Confessions of a Reluctant Teacher

August 25, 2009

How NOT to Teach Writing

I did not understand Stanley Fish’s assertion on NYT.com today that “unless writing courses focus exclusively on writing they are a sham.” If students taking so-called “writing-intensive” courses are not learning how to write, obviously something needs to be corrected. But I’m not convinced that a course focusing “exclusively on writing” is the best way to fix that. Mr. Fish thinks that courses in composition should teach “grammar and rhetoric and nothing else.” First of all, it is a waste of time to drill nearly-adult students in grammar. Most native speakers of English instinctively know the grammatical rules governing the language. If they fail to translate correct spoken English into correct written English, I think that goes beyond simple ignorance of grammar and into the territory of fear of failure and murky thinking.

If I were in Mr. Fish’s position, faced with all these incomprehensible essays, I would ask, “Why haven’t these students proofread their papers?” No native English speaker that proofread their paper would overlook a sentence that didn’t make any sense.  As a former writing major, I know there were plenty of occasions when I didn’t proofread a paper because I knew I had done a bad job. Sometimes I had too many projects due and not enough time, and sometimes I just couldn’t understand the question. For whatever reason, the essay would become just another task to slog through, another milepost on the academic marathon. Basically, I resented every minute I spent working on those assignments. If I had taken the time to read back through them, my pride would have forced me to try to improve them. And I would have ended up feeling frustrated and humiliated if I couldn’t. The curriculum designers first need to address surrounding circumstances like these when trying to solve the mystery of “why Johnny can’t write.” Poor grammar skills are merely a symptom, not the disease.

Secondly, I don’t think you can teach writing in a vacuum. You cannot coerce people into becoming good writers just because it’s a valuable life skill everyone needs to have. That would be like forcing a senior citizen to become proficient and skilled on a computer. Writing is, like a computer, a tool. The computer can be used to store music and photographs and to keep in touch with loved ones. These useful capacities motivate the technologically illiterate to learn how to use a computer. Similarly, writing can be used to persuade others, to introduce a new idea, to entertain, or to try to express the very essence of your soul, if you’re going to be poetic about it. I don’t think most students realize this. They tend to think of writing as something somebody else is trying to get them to do, rather than something they want to do for themselves. So of course they do a half-assed job.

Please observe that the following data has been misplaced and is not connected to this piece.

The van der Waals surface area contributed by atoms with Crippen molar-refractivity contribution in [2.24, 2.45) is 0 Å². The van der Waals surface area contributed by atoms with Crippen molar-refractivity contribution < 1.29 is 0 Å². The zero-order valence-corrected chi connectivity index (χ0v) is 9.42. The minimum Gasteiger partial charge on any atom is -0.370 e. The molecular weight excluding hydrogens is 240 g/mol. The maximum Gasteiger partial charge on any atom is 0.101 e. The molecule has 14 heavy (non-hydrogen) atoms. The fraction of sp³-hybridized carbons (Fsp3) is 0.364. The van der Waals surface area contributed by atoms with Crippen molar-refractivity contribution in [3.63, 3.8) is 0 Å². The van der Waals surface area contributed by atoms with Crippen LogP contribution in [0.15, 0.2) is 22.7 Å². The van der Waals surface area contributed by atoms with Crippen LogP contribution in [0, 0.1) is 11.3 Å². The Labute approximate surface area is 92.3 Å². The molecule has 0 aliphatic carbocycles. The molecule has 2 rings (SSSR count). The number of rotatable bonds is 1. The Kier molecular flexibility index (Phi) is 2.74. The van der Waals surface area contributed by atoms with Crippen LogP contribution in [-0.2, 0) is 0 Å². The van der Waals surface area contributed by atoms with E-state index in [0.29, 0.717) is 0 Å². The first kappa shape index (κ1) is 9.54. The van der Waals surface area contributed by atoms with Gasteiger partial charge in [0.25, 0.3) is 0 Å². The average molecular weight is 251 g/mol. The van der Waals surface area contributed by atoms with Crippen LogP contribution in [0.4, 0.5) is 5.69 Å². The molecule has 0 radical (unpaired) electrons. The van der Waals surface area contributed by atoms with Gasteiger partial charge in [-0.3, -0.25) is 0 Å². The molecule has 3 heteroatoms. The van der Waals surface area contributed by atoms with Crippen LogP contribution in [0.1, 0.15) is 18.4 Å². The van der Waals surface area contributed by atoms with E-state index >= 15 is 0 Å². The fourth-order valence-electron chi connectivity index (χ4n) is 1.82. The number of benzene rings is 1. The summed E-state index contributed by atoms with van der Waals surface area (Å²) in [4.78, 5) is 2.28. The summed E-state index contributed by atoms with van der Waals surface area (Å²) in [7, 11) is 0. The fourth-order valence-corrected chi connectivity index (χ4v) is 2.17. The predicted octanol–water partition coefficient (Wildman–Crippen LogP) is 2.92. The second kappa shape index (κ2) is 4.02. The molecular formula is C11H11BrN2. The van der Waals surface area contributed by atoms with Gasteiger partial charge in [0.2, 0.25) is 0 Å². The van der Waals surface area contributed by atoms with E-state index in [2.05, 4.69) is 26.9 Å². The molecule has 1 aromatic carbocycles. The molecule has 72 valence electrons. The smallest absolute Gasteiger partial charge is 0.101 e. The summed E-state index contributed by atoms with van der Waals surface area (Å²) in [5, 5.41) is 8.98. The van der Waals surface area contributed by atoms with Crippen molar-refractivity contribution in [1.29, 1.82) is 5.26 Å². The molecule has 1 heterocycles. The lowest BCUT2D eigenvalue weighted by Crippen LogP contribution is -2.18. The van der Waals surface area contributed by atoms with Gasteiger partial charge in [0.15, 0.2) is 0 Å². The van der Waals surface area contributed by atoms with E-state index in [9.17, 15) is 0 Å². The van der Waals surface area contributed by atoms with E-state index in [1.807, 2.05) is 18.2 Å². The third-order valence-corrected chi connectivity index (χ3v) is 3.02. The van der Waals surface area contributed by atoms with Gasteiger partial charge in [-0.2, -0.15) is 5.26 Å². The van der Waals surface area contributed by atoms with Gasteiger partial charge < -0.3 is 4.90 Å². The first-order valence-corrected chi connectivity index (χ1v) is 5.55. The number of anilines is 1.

Our culture actually has played a large part in the demise of the craft of writing. As John Taylor Gatto wrote in Dumbing Us Down, “We are a land of talkers; we pay talkers the most and admire talkers the most and so our children talk (Reluctant Teacher’s note: or tweet) constantly, following the public models of television and schoolteachers. It is very difficult to teach the “basics” anymore because they really aren’t basic to the society we’ve made.” I don’t think Mr. Fish’s proposed solution, moving the art of writing even further away from things students are actually interested in, will help them to master, retain, or even learn this craft.

I seem to have a lot to say on the subject, so I will take the rest of this week, and probably some of the next, to explore the art of writing. I’d like to share the story about how I finally began to learn to write. I might also talk about some of my experiences as a writing tutor. Please leave a comment if you have a story about being a writer, learning to write, or teaching others to write. I’d love to hear from you! (Yes, YOU!)

Advertisements

1 Comment »

  1. […] communication, Kafka, cheating, engaging students, how to write (This article is part of a series about writing, inspired by a column written by Stanley Fish on […]

    Pingback by How I Learned to Write, Part 1 « Confessions of a Reluctant Teacher — August 28, 2009 @ 11:36 pm | Reply


RSS feed for comments on this post. TrackBack URI

Leave a Reply

Fill in your details below or click an icon to log in:

WordPress.com Logo

You are commenting using your WordPress.com account. Log Out / Change )

Twitter picture

You are commenting using your Twitter account. Log Out / Change )

Facebook photo

You are commenting using your Facebook account. Log Out / Change )

Google+ photo

You are commenting using your Google+ account. Log Out / Change )

Connecting to %s

Blog at WordPress.com.

%d bloggers like this: